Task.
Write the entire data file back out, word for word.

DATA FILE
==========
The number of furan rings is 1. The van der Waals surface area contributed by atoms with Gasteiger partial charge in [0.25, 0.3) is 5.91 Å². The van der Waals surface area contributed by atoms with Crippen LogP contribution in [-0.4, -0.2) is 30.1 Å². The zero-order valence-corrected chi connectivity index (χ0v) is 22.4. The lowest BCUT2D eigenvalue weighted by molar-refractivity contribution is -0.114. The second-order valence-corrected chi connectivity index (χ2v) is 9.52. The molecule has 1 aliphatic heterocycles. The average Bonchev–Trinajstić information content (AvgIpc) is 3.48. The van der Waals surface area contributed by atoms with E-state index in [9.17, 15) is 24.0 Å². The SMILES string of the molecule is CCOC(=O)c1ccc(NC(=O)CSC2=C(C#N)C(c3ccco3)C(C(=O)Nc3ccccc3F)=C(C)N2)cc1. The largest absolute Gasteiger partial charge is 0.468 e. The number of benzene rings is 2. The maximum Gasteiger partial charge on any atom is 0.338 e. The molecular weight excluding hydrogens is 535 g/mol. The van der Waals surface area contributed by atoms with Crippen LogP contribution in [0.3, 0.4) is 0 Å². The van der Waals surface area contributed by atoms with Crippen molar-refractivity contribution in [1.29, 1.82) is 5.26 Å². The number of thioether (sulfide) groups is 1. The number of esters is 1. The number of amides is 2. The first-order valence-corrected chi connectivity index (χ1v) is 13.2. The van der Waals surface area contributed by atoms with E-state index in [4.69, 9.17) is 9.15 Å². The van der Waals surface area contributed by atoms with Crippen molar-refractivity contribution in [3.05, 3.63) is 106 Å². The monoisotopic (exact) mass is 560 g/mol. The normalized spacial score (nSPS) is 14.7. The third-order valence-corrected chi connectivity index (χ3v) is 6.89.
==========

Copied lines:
The number of furan rings is 1. The van der Waals surface area contributed by atoms with Gasteiger partial charge in [0.25, 0.3) is 5.91 Å². The van der Waals surface area contributed by atoms with Crippen LogP contribution in [-0.4, -0.2) is 30.1 Å². The zero-order valence-corrected chi connectivity index (χ0v) is 22.4. The lowest BCUT2D eigenvalue weighted by molar-refractivity contribution is -0.114. The second-order valence-corrected chi connectivity index (χ2v) is 9.52. The molecule has 1 aliphatic heterocycles. The average Bonchev–Trinajstić information content (AvgIpc) is 3.48. The van der Waals surface area contributed by atoms with E-state index in [9.17, 15) is 24.0 Å². The SMILES string of the molecule is CCOC(=O)c1ccc(NC(=O)CSC2=C(C#N)C(c3ccco3)C(C(=O)Nc3ccccc3F)=C(C)N2)cc1. The largest absolute Gasteiger partial charge is 0.468 e. The number of benzene rings is 2. The maximum Gasteiger partial charge on any atom is 0.338 e. The molecular weight excluding hydrogens is 535 g/mol. The van der Waals surface area contributed by atoms with Crippen LogP contribution in [0.3, 0.4) is 0 Å². The van der Waals surface area contributed by atoms with Crippen molar-refractivity contribution in [1.29, 1.82) is 5.26 Å². The number of thioether (sulfide) groups is 1. The number of esters is 1. The number of amides is 2. The first-order valence-corrected chi connectivity index (χ1v) is 13.2. The van der Waals surface area contributed by atoms with E-state index in [4.69, 9.17) is 9.15 Å². The van der Waals surface area contributed by atoms with Crippen molar-refractivity contribution in [3.05, 3.63) is 106 Å². The monoisotopic (exact) mass is 560 g/mol. The normalized spacial score (nSPS) is 14.7. The third-order valence-corrected chi connectivity index (χ3v) is 6.89.